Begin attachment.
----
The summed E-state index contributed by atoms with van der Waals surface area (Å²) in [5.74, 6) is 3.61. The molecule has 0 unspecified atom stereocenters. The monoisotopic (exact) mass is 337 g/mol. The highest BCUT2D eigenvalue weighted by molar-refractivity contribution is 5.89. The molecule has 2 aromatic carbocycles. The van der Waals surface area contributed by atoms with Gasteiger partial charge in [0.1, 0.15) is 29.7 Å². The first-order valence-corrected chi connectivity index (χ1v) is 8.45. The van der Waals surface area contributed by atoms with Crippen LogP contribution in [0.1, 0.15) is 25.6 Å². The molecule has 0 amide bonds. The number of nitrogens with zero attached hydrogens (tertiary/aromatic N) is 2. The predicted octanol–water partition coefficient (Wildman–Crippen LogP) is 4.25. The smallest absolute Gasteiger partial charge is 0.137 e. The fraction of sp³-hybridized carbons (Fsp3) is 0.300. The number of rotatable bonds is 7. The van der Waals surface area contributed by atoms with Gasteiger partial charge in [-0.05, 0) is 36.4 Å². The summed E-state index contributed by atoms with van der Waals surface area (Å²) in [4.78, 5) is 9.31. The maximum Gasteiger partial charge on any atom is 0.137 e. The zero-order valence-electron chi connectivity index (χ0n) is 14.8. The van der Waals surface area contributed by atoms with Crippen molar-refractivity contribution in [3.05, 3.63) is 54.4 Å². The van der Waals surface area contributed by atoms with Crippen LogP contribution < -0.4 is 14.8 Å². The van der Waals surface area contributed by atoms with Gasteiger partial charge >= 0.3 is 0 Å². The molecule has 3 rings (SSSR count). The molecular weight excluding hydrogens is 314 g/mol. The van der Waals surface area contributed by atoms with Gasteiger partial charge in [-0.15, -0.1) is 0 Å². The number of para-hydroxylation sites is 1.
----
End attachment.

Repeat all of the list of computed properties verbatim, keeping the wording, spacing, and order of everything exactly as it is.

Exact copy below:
The summed E-state index contributed by atoms with van der Waals surface area (Å²) in [5.74, 6) is 3.61. The molecule has 0 unspecified atom stereocenters. The monoisotopic (exact) mass is 337 g/mol. The highest BCUT2D eigenvalue weighted by molar-refractivity contribution is 5.89. The molecule has 2 aromatic carbocycles. The van der Waals surface area contributed by atoms with Gasteiger partial charge in [0.1, 0.15) is 29.7 Å². The first-order valence-corrected chi connectivity index (χ1v) is 8.45. The van der Waals surface area contributed by atoms with Crippen LogP contribution in [0.1, 0.15) is 25.6 Å². The molecule has 0 amide bonds. The number of nitrogens with zero attached hydrogens (tertiary/aromatic N) is 2. The predicted octanol–water partition coefficient (Wildman–Crippen LogP) is 4.25. The smallest absolute Gasteiger partial charge is 0.137 e. The fraction of sp³-hybridized carbons (Fsp3) is 0.300. The number of rotatable bonds is 7. The van der Waals surface area contributed by atoms with Gasteiger partial charge in [-0.05, 0) is 36.4 Å². The summed E-state index contributed by atoms with van der Waals surface area (Å²) in [4.78, 5) is 9.31. The maximum Gasteiger partial charge on any atom is 0.137 e. The zero-order valence-electron chi connectivity index (χ0n) is 14.8. The van der Waals surface area contributed by atoms with Crippen molar-refractivity contribution in [3.05, 3.63) is 54.4 Å². The van der Waals surface area contributed by atoms with Crippen LogP contribution < -0.4 is 14.8 Å². The van der Waals surface area contributed by atoms with Gasteiger partial charge >= 0.3 is 0 Å². The molecule has 3 rings (SSSR count). The molecular weight excluding hydrogens is 314 g/mol. The van der Waals surface area contributed by atoms with Gasteiger partial charge in [-0.15, -0.1) is 0 Å². The number of para-hydroxylation sites is 1.